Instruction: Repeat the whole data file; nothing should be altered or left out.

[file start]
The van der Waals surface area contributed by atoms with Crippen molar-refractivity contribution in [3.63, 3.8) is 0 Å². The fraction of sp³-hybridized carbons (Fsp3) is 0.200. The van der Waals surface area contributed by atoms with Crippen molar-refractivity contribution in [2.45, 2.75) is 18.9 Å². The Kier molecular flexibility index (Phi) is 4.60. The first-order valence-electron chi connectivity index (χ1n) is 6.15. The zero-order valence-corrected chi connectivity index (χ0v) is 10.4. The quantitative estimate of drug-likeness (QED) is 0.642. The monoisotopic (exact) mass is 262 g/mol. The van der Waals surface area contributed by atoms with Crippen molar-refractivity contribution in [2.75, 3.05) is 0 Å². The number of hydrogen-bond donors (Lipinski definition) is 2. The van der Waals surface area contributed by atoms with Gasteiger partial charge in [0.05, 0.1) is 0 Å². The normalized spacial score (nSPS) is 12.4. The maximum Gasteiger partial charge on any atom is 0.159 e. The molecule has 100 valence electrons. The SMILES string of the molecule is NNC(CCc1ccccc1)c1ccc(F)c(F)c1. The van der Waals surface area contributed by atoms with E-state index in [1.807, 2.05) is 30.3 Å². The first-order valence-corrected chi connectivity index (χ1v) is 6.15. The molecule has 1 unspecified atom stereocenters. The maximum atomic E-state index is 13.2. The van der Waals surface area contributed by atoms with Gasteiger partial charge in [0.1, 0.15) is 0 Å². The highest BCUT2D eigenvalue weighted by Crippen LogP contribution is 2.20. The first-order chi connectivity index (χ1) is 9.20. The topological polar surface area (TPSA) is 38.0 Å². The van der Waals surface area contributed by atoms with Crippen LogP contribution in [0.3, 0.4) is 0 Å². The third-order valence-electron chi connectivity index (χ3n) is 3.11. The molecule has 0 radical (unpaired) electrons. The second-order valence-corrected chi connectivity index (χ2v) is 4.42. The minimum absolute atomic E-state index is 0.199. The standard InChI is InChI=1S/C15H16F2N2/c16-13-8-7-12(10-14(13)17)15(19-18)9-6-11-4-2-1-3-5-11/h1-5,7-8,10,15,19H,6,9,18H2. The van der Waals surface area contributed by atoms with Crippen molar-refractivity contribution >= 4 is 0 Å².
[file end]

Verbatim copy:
The van der Waals surface area contributed by atoms with Crippen molar-refractivity contribution in [3.63, 3.8) is 0 Å². The fraction of sp³-hybridized carbons (Fsp3) is 0.200. The van der Waals surface area contributed by atoms with Crippen molar-refractivity contribution in [2.45, 2.75) is 18.9 Å². The Kier molecular flexibility index (Phi) is 4.60. The first-order valence-electron chi connectivity index (χ1n) is 6.15. The zero-order valence-corrected chi connectivity index (χ0v) is 10.4. The quantitative estimate of drug-likeness (QED) is 0.642. The monoisotopic (exact) mass is 262 g/mol. The van der Waals surface area contributed by atoms with Crippen molar-refractivity contribution in [2.75, 3.05) is 0 Å². The number of hydrogen-bond donors (Lipinski definition) is 2. The van der Waals surface area contributed by atoms with Gasteiger partial charge in [0.05, 0.1) is 0 Å². The normalized spacial score (nSPS) is 12.4. The maximum Gasteiger partial charge on any atom is 0.159 e. The molecule has 100 valence electrons. The SMILES string of the molecule is NNC(CCc1ccccc1)c1ccc(F)c(F)c1. The van der Waals surface area contributed by atoms with E-state index in [1.807, 2.05) is 30.3 Å². The first-order valence-corrected chi connectivity index (χ1v) is 6.15. The molecule has 1 unspecified atom stereocenters. The maximum atomic E-state index is 13.2. The van der Waals surface area contributed by atoms with Gasteiger partial charge in [0.1, 0.15) is 0 Å². The highest BCUT2D eigenvalue weighted by Crippen LogP contribution is 2.20. The first-order chi connectivity index (χ1) is 9.20. The topological polar surface area (TPSA) is 38.0 Å². The van der Waals surface area contributed by atoms with Crippen LogP contribution in [0.3, 0.4) is 0 Å². The third-order valence-electron chi connectivity index (χ3n) is 3.11. The molecule has 0 radical (unpaired) electrons. The second-order valence-corrected chi connectivity index (χ2v) is 4.42. The minimum absolute atomic E-state index is 0.199. The standard InChI is InChI=1S/C15H16F2N2/c16-13-8-7-12(10-14(13)17)15(19-18)9-6-11-4-2-1-3-5-11/h1-5,7-8,10,15,19H,6,9,18H2. The van der Waals surface area contributed by atoms with Crippen molar-refractivity contribution >= 4 is 0 Å².